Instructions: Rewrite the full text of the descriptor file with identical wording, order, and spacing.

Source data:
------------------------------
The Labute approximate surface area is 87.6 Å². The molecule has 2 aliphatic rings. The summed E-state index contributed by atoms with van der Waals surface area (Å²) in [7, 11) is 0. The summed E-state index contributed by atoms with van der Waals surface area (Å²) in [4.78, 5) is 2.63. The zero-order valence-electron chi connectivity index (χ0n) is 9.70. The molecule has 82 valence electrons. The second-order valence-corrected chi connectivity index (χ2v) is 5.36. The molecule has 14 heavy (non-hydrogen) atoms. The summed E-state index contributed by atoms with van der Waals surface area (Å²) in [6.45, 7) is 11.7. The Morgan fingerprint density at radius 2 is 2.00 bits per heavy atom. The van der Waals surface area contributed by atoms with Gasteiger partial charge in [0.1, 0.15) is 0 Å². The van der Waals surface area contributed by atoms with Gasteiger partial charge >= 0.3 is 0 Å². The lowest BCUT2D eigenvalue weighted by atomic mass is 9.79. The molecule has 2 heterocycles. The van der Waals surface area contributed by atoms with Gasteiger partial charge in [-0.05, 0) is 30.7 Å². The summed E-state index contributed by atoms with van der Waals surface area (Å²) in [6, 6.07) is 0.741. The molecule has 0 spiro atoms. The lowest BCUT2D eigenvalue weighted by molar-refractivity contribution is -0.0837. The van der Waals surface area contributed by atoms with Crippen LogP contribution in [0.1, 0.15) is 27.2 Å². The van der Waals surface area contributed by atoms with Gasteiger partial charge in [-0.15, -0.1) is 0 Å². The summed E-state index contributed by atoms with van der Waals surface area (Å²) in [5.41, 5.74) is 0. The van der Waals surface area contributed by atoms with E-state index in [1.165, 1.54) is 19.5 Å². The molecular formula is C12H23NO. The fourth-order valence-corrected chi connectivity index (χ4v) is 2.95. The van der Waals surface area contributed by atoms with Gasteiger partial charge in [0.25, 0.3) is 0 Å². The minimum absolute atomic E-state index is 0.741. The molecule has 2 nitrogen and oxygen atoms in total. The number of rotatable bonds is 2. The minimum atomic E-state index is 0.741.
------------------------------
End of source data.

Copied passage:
The Labute approximate surface area is 87.6 Å². The molecule has 2 aliphatic rings. The summed E-state index contributed by atoms with van der Waals surface area (Å²) in [7, 11) is 0. The summed E-state index contributed by atoms with van der Waals surface area (Å²) in [4.78, 5) is 2.63. The zero-order valence-electron chi connectivity index (χ0n) is 9.70. The molecule has 82 valence electrons. The second-order valence-corrected chi connectivity index (χ2v) is 5.36. The molecule has 14 heavy (non-hydrogen) atoms. The summed E-state index contributed by atoms with van der Waals surface area (Å²) in [6.45, 7) is 11.7. The Morgan fingerprint density at radius 2 is 2.00 bits per heavy atom. The van der Waals surface area contributed by atoms with Gasteiger partial charge in [0.1, 0.15) is 0 Å². The van der Waals surface area contributed by atoms with Gasteiger partial charge >= 0.3 is 0 Å². The lowest BCUT2D eigenvalue weighted by atomic mass is 9.79. The molecule has 2 heterocycles. The van der Waals surface area contributed by atoms with Gasteiger partial charge in [-0.05, 0) is 30.7 Å². The summed E-state index contributed by atoms with van der Waals surface area (Å²) in [6, 6.07) is 0.741. The molecule has 0 spiro atoms. The lowest BCUT2D eigenvalue weighted by molar-refractivity contribution is -0.0837. The van der Waals surface area contributed by atoms with Crippen LogP contribution in [0.1, 0.15) is 27.2 Å². The van der Waals surface area contributed by atoms with Gasteiger partial charge in [-0.15, -0.1) is 0 Å². The summed E-state index contributed by atoms with van der Waals surface area (Å²) in [5.41, 5.74) is 0. The van der Waals surface area contributed by atoms with E-state index in [1.165, 1.54) is 19.5 Å². The molecular formula is C12H23NO. The fourth-order valence-corrected chi connectivity index (χ4v) is 2.95. The van der Waals surface area contributed by atoms with Gasteiger partial charge in [0.25, 0.3) is 0 Å². The minimum absolute atomic E-state index is 0.741. The molecule has 2 nitrogen and oxygen atoms in total. The number of rotatable bonds is 2. The minimum atomic E-state index is 0.741.